Thank you for your witty and entertaining writing skills that you share with us and make us keep coming back to your site.

    My fave this time:
    Doctor’s orders: Lipo. Suck that filler out and leave only that lean, mean core (story). ~ Ohh, K2… *heavy-sighs*

    • 8.1 blo

      sniff….I miss Thundie 🙁

      • 8.1.1 ET

        I just revisted her blog. Oh my….fans are still leaving messages.

        I haven’t dared to ask anyone but does anyone know?

  9. Crazyredhairmireu

    Oh man every year I look forward to the year-end reviews to see if you guys had the same opinions I did. It hurts to know that ML could have been so good! It’s just like you said if it had been mediocre the entire way I would have been okay but the hope of something amazing happening (like new editing staff bc wtf were those weird poorly placed flashbacks and odd pacing throughout?) to save it all, kept me onboard. It was like being a relationship with a really good looking guy (which in this case is the aesthetics of the show and LJK) with a crap personality (everything else in this show). You know it’s not going great now but you stay in the relationship because you keep that he could change and it’ll all be better. Hint, it never gets better. CITT hurt but in a different way because the first half was phenomenal! I read the webtoon so I was really impressed with the actors’ portayal of them. I grew to love PHJ more than I already did. Then they cut him out of the show, so so cut the show out of my life.

  10. 10 Div

    Aw, I hoped JB would have talked a little bit more about Village of Achiara since it was not mentioned in the end-reviews for 2015. It left and impression on me.

    • 10.1 saltofstones

      I really liked Achiara too, seems to be very underrated.

    • 10.2 gadis

      Last year when I first fell in love with this show, I felt weird, because others thought it only mediocre at best, and aggravatingly slow and even stupid in some part at worst. But then, I decided that if I love it, then I love it. That I don’t need to feel bad for liking it so much.

      Yes, It’s kind of slow and they sure could make the heroine more interesting, but I savor every bit of it. Maybe it’s the small town intrigue and the strong sense of ‘us’ versus the world. Or maybe it’s just because the show is full of interesting and fleshed-out characters. I just love it, flaws and all.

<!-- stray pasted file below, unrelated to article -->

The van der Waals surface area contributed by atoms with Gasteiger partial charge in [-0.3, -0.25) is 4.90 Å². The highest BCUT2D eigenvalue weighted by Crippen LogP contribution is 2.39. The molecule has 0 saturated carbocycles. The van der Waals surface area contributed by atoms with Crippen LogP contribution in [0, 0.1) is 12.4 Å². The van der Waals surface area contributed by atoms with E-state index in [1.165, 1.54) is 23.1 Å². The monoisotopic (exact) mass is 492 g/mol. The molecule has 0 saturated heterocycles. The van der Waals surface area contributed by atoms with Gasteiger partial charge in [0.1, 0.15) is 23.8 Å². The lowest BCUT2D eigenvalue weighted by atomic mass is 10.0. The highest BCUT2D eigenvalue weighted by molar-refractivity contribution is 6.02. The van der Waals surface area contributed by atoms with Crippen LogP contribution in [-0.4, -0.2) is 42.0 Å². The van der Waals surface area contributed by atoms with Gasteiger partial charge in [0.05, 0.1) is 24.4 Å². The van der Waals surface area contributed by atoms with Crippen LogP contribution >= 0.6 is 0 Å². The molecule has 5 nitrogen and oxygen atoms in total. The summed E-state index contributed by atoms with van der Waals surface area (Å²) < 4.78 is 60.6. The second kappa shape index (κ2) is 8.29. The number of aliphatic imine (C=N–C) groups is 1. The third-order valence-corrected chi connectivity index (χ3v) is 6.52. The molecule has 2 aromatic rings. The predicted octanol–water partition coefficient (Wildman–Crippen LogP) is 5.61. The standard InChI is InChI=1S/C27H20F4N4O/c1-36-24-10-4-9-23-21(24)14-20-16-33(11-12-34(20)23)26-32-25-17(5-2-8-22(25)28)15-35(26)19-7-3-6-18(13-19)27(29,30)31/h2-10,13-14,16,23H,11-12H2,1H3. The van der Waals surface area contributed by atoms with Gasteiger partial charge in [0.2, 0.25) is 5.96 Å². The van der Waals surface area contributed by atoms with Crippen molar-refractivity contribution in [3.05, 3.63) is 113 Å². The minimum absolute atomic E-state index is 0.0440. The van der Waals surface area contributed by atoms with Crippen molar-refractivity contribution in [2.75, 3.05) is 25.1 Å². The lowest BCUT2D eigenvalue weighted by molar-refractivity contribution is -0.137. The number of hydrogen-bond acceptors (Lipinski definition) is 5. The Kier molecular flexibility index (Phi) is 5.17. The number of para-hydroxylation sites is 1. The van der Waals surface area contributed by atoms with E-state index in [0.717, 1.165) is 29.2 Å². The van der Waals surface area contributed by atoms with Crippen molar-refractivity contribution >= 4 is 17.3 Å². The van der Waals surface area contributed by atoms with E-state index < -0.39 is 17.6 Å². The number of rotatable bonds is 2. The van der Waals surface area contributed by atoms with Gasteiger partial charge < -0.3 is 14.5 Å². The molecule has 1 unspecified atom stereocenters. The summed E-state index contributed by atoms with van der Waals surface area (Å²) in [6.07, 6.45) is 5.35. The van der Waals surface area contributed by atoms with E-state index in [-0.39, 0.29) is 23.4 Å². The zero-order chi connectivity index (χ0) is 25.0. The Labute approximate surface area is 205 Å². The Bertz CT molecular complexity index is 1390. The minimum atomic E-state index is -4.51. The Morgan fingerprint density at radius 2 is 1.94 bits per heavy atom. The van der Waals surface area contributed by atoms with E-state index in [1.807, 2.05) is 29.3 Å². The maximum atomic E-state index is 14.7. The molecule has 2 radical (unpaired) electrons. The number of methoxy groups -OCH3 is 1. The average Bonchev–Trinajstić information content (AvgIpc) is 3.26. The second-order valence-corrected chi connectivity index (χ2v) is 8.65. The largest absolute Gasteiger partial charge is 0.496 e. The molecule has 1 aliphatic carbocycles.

• 10.3 saltofstones

      The “small town intrigue” was exactly what I loved about it. Everything felt just slightly surreal, slightly off as if that town was somehow on the fringes of reality and the heroine was the only character that was truly rooted in reality. I had no problem with the heroine because it always seemed to me that she was a stand-in for the audience and acted like what an average sane reasonable person would in her situation. She wasn’t special or gifted with some off-the-charts courage or intellect, but she was very real to me, like someone who isn’t aware she is in a K-drama and needs to make things interesting for the audience. The other characters fulfilled that role aplenty!

      The show was really a treat for the creepy mystery lover in me.

  11. 11 unitedred

    This year was definitely one of the better the k-drama years. There were so many high quality dramas; most of them were from tvn IMO. I also think I’m focusing less on the technical stuff and care more about how shows affect me emotionally. A few years ago, I used to be so caught up in judging dramas based on the directing, writing, characters, etc… Now, I only think about those things when I feel something is off with the drama.

    Despite its flaws, the My Wife Affair drama definitely affected me the most emotionally too. I was surprised you said that Signal wasn’t an emotional one for you. It was for me. I was able to easily connect emotionally with many of the characters, especially with Kim Hye-soo’s character and many of the victims. It definitely helped that the acting overall was so good.

    • 11.1 mel

      which dramas did you think were the high quality ones?

  12. 12 Damianna

    Most memorable ones to me are
    Another Oh Hae young
    Marriage Contract
    Jealousy Incarnate
    and can I sneak Goblin in?

    • 12.1 gadis

      You have the same exact list as me. 😉

      • 12.1.1 Damianna

        Aww…glad to hear that. Is that your real name? Pretty. Like a female character in an Indonesian movie I watched years ago, Tentang Dia.

  13. 13 Goblin mania

    to give Kim Saeron credit where it’s due, I never disliked her character, in fact, she made me like her character, which is more than I can sai for some leads in other dramas. I didn’t care that much for the romantic part of the romance, but there was enough in the drama to make-up for that.

    • 13.1 gadis

      I thought she was really good at non-romantic stuff. Her love-hate relationship with her mother was so deliciously painful and wistful. Rather than focusing on the romance part, I wish they mine conflict from the twin’s relationship. That was one plot point that I wish get addressed in the drama, though maybe it would be far too dark for TV show…

  14. 14 korfan

    Thanks javabeans, not only for this year-end review but for all you do throughout the year!

    Wishing you good health and good dramas for 2017!

  15. 15 es

    Yay, it’s that time of the year again! Man, reading javabeans’s review has made me realise just how many dramas I’ve started, but ended up dropping during the final stretches of their run, which is definitely not something I’d have done back during my first few years of kdrama watching. The more dramas I watch, the less patience I have with them, it seems. HAHA. I feel like the more dramas I watch, the more I realise that my kdrama preferences, as javabeans mentioned, are definitely based more on emotional investment as opposed to objective merits. I’ve technically only finished watching six whole dramas this year, which feels surprising to me because I FEEL like I’ve watched a lot – but then I went through this review and I realised that I’d just dropped a lot of them around the two-thirds mark.